Six months have passed since Russia invaded Ukraine. Despite overwhelming support for Ukraine from the rest of the world, there…
The Boeing 737-200 And the Start of the Jet Age in Indonesia
Lately, aviation enthusiasts have rarely seen Boeing 737-200 aircraft — easy to notice with a distinctive engine shape — crossing the Indonesian archipelago. The reason is that many national airlines have stopped operating these aircraft, among them Sriwijaya Air.
The airline, owned by Chandra Lie, was recorded to have operated 10 Boeing 737-200s. Its last unit ended its final flight in August 2013. There are still other airlines that operate it, such as Xpress Air, but there are only a few of the aircraft operating relatively infrequently.
The 737-200 is one of the aircraft that has driven the aviation business in Indonesia for decades. Previously, the government banned private airlines from using jet aircraft. The ban was meant to protect the business of government-owned airlines, namely Garuda Indonesia and Merpati Nusantara, which have been using jet aircraft since 1975. It was only in the 1990s that, at the insistence of airlines, the government opened the jet age for the airline’s fleet.
Capt Kusmintardjo, a senior pilot for the Boeing 737-200, recalls this.
“It was around the 1990s, I was still working at Bouraq Airlines. I operated this aircraft for the first time,”
According to him, this plane has a different aura. With its booming sound compared to the propeller planes that were commonly used at the time of the introduction, people in the area quickly became fascinated by the aircraft. Many people in the area were amazed and finally wanted to try boarding a plane.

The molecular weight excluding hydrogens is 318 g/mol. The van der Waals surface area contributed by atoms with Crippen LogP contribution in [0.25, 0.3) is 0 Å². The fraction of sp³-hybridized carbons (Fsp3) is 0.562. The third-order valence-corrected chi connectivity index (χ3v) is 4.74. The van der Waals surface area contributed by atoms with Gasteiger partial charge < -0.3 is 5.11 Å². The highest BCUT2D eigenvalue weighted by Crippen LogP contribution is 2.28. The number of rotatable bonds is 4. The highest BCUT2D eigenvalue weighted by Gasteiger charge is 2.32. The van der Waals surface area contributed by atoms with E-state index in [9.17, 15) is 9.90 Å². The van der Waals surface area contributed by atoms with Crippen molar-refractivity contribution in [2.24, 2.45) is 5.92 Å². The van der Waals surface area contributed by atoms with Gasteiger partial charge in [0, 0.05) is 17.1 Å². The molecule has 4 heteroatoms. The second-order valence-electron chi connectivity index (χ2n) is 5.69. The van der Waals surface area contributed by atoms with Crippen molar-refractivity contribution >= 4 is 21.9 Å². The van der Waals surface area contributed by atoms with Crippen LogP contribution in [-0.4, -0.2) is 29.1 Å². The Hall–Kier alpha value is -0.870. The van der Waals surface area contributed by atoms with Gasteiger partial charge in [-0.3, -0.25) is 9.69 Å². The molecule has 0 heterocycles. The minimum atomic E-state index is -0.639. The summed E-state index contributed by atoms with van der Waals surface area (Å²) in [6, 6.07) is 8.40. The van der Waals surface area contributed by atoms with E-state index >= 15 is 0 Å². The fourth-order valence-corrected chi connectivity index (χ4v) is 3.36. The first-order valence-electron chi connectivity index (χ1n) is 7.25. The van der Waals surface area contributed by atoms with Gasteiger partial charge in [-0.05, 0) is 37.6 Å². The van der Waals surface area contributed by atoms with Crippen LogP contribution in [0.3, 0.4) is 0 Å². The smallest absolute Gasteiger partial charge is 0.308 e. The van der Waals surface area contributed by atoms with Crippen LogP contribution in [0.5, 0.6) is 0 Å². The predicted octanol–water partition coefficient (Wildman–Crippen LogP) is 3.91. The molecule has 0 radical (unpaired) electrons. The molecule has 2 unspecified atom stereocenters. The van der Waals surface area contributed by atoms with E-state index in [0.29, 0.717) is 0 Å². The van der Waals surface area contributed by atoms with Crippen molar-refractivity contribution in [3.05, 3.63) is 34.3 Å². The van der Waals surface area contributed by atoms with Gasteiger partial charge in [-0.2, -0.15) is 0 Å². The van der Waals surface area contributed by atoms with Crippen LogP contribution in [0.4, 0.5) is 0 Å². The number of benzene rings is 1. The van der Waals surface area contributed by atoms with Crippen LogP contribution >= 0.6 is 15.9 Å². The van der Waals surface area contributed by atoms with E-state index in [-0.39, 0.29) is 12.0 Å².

Because it is capable of landing on an 1800-meter-long (6,000-foot) runway, this aircraft was widely used to open routes to less trafficked areas within Indonesia.
Sharpening The Pilot’s Feelings
Boeing makes three civilian variants for the 737-200, namely the 737-200, the Boeing 737-200C and the Boeing 737-200 Advanced.
The first 737-200 aircraft was introduced to the public for the first time on June 29, 1967, and then flew for the first time on Aug. 8, 1967. Two years before its introduction, Boeing had already received an order for this aircraft from United Airlines. Until the last production unit rolled off the line in 1988, Boeing had produced as many as 1,095 aircraft of this type in various variants.
The last aircraft of the type delivered to buyer Xiamen Airlines on Aug. 8, 1988, were the 737-200 and 737-200 Advanced variants. Then Boeing replaced its production with the Boeing 737 Classic — including the -300, -400 and -500 — and NG — the -600, -700, -800, -900).
It was competition with European manufacturer Airbus that forced Boeing to start updating its highly-selling product.
“The panels in the cockpit are a transition between manual and computerized. The shape is still round glass like the panels on a car,” said Kusmintardjo.
According to him, these panels make a pilot feel like a real pilot because he doesn’t depend on sophisticated computers.